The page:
“Accurate behavioral threat assessments and early interventions are essential to maintaining a safe environment in our schools and communities and preventing another tragedy from taking place,” Grassley said. “The U.S. Secret Service is uniquely equipped to help evaluate these threats, and our bill would enable them to share their tools and expertise with school safety partners across the country.”
Feenstra introduces trio of biofuel bills
Rep. Randy Feenstra reintroduced three bills this week aimed at supporting biofuels.
The Comparison of Sustainable Transportation (COST) Act would make sure that ethanol-using vehicles are incorporated into the government’s data when comparing the costs of the energy transition as it relates to replacing gas-powered cars.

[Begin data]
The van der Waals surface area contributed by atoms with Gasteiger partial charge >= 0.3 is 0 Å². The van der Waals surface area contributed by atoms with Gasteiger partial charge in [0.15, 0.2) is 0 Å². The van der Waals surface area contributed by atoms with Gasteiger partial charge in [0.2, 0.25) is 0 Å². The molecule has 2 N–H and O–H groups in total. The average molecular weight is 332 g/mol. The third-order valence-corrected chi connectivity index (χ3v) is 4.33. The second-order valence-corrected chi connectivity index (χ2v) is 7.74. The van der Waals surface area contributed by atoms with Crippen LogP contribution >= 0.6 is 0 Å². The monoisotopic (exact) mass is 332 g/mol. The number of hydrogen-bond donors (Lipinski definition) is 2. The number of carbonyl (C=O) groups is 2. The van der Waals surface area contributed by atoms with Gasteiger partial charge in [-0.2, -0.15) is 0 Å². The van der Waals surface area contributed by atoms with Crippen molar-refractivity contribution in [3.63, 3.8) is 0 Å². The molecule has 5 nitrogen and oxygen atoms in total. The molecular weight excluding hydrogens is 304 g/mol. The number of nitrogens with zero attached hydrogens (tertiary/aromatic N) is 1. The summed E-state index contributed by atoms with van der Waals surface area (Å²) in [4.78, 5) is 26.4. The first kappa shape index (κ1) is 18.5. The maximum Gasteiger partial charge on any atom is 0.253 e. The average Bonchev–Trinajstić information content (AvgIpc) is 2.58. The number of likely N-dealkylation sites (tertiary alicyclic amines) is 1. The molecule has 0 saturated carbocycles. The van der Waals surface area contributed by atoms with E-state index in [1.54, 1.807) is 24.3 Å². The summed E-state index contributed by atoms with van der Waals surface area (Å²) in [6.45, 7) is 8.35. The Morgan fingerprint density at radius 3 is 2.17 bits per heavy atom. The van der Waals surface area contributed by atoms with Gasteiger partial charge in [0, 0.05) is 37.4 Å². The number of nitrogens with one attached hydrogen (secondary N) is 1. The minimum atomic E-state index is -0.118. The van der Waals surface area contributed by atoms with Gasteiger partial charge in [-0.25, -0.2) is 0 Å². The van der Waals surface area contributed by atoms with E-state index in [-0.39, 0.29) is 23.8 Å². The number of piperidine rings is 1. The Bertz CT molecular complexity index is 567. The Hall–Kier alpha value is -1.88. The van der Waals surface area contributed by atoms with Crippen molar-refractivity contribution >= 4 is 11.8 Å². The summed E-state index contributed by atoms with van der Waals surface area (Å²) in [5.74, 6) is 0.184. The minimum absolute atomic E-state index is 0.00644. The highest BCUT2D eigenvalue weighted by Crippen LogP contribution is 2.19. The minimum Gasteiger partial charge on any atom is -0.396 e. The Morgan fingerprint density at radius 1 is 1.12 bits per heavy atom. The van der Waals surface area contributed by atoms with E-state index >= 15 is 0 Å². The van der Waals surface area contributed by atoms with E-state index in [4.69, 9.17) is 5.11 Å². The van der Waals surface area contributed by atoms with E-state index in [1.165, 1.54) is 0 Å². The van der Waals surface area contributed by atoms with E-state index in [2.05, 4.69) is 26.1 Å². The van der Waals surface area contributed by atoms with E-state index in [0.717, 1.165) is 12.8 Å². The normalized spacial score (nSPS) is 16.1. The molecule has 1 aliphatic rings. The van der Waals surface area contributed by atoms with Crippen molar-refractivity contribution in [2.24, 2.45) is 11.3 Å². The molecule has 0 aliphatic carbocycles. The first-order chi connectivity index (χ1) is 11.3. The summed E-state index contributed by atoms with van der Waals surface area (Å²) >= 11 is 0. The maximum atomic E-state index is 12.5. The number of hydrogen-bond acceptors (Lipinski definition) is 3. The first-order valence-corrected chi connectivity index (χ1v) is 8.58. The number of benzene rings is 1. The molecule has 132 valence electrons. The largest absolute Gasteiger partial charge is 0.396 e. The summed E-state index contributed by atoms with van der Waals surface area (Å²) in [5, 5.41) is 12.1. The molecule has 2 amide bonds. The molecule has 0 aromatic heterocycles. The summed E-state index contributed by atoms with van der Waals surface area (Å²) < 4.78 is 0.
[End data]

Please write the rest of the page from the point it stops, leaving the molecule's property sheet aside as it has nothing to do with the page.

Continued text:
The Biojet Fuel Research Act and Biojet Fuel Research Act direct different federal agencies to invest in the research and development of biojet fuel and a commercially viable biofuel cell system, respectively.
“In Iowa, every other row of corn and soybeans produces low-cost, low-carbon ethanol and biodiesel. As a result, the vitality of our rural economy relies on a strong biofuels industry and a thriving agricultural sector. These three bills will support both,” Feenstra said in a news release.
Feenstra, Hinson move to make Trump tax cuts permanent
Feenstra also helped introduce, and Rep. Ashley Hinson co-sponsored, a bill that would make former President Donald Trump’s tax cuts permanent. Twenty-three provisions of the 2017 law would expire after 2025, according to a press release.